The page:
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    Re: Pillar Sextant
    From: George Huxtable
    Date: 2003 Apr 1, 22:20 +0000

    Fred Hebard said-
    >There is a very nice Troughton circular sextant with pillar on ebay.
    >It was just listed about 1 pm pst yesterday, and has gone from $100 to
    >$1575 with 17 bids by 9:30 am pst today.
    >There are numerous pictures.
    > From what I can tell looking at the vernier, the instrument appears
    >capable of measuring to 20 seconds of arc by direct reading.
    >Interpolation could lower that to 10 or 5 I suppose.  The text says 5
    >seconds.  From the text, it appears the author knows what he's talking
    >about, so I suppose 5 seconds is about right.
    For a photo and description of a Troughton circle of about 1800, see
    Cotter, "A history of nautical astronomy" fig. 8 and page 83. However,
    Cotter doesn't show a pillar-mounting, which would add much interest and no
    doubt increase the monetary value. I know little about valuing such
    instruments, but my guess is that the price has some way to go yet. If it's
    in good and complete condition, it would make a fine trophy for the
    mantelpiece. I am no collector, but would covet such an instrument.
    From Cotter I gather that Troughton circles normally carried three verniers
    120 deg apart, and all three were averaged, which eliminated any centring
    errors, and reduced some errors of scale division.
    As I understand it, the Troughton was a simple circle, rather than the
    Repeating Circle of Mayer and (particularly) Borda. The latter allowed a
    number of separate readings of altitude to be quickly repeated and
    automatically summed. The advantage of the Borda arrangement was this: each
    repeated altitude measurement was made over a different part of the
    circular arc. No matter how unevenly that arc was graduated, once turn
    round the arc simply had to add up to 360 degrees. As long as enough
    readings were taken and the sum averaged, any unevenness in the division of
    the scale would average out. This system was popular in instruments from
    continental Europe, in which scale divisions were much less precise than
    English makers could achieve by engine-division.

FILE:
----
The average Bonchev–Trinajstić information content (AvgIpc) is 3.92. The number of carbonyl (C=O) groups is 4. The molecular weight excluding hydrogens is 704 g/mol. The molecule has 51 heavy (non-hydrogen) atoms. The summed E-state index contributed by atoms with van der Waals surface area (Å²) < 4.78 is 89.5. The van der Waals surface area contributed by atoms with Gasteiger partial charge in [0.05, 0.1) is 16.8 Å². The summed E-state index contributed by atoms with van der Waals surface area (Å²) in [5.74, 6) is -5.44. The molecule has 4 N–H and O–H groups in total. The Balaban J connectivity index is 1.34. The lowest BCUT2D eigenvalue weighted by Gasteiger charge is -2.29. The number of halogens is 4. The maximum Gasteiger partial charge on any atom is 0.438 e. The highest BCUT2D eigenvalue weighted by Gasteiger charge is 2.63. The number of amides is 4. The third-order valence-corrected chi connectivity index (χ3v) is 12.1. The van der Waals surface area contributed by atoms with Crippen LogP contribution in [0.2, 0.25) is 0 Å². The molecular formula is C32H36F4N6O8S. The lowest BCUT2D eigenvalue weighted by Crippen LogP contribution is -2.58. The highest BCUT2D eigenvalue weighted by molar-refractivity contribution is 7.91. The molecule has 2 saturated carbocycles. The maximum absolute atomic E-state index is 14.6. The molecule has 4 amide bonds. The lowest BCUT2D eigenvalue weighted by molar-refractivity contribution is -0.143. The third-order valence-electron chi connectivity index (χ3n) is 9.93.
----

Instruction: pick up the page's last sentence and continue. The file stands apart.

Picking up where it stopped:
The better English instruments could obtain sufficient accuracy in a simple
    sextant, which was of course smaller and lighter than a circle. It seems
    unlikely that the for-sale instrument is a "repeating" circle, but it might
    be worth checking.
    This pillar-sextant may have been intended for use by a surveyor to
    determine longitude from lunar distances, having landed on a coast, in
    which case the pillar would come in useful. At sea, a mounting-pillar would
    only be an encumbrance and presumably it could then be removed. It would be
    interesting to learn if the axis of rotation at the top of the pillar could
    be tilted to point along the Earth's polar axis, useable over a wide range
    of latitudes like some polar-mounted telescopes. Presumably, then, the
    "sextant" part could be offset from that axis by adjustable angles in two
    planes, so that the instrument could keep in view the Moon and the
    other-body for a relaxed set of observations.
    The ideal arrangement would be to find a location which provided a clear
    view of sky and sea-horizon, in the general direction of the meridian, and
    cut down a tree, leaving its stump at a suitable height as a firm base, to
    mount on it the three adjustable feet of the pillar.
    The main difficulty about using such an instrument is its size and weight,
    making it difficult to hold up when observing at sea, and a hefty load to
    carry on an inland expedition.
    The instrument on sale may well have an interesting history behind it.
    These observations are somewhat speculative, as I have not seen any
    specification or pictures of the item on sale, only Fred's description.
    It would be interesting to discover the final price that it's sold for. If
    anyone finds out, please post it up.
    George Huxtable.
    contact George Huxtable by email at george@huxtable.u-net.com, by phone at
    01865 820222 (from outside UK, +44 1865 820222), or by mail at 1 Sandy
    Lane, Southmoor, Abingdon, Oxon OX13 5HX, UK.

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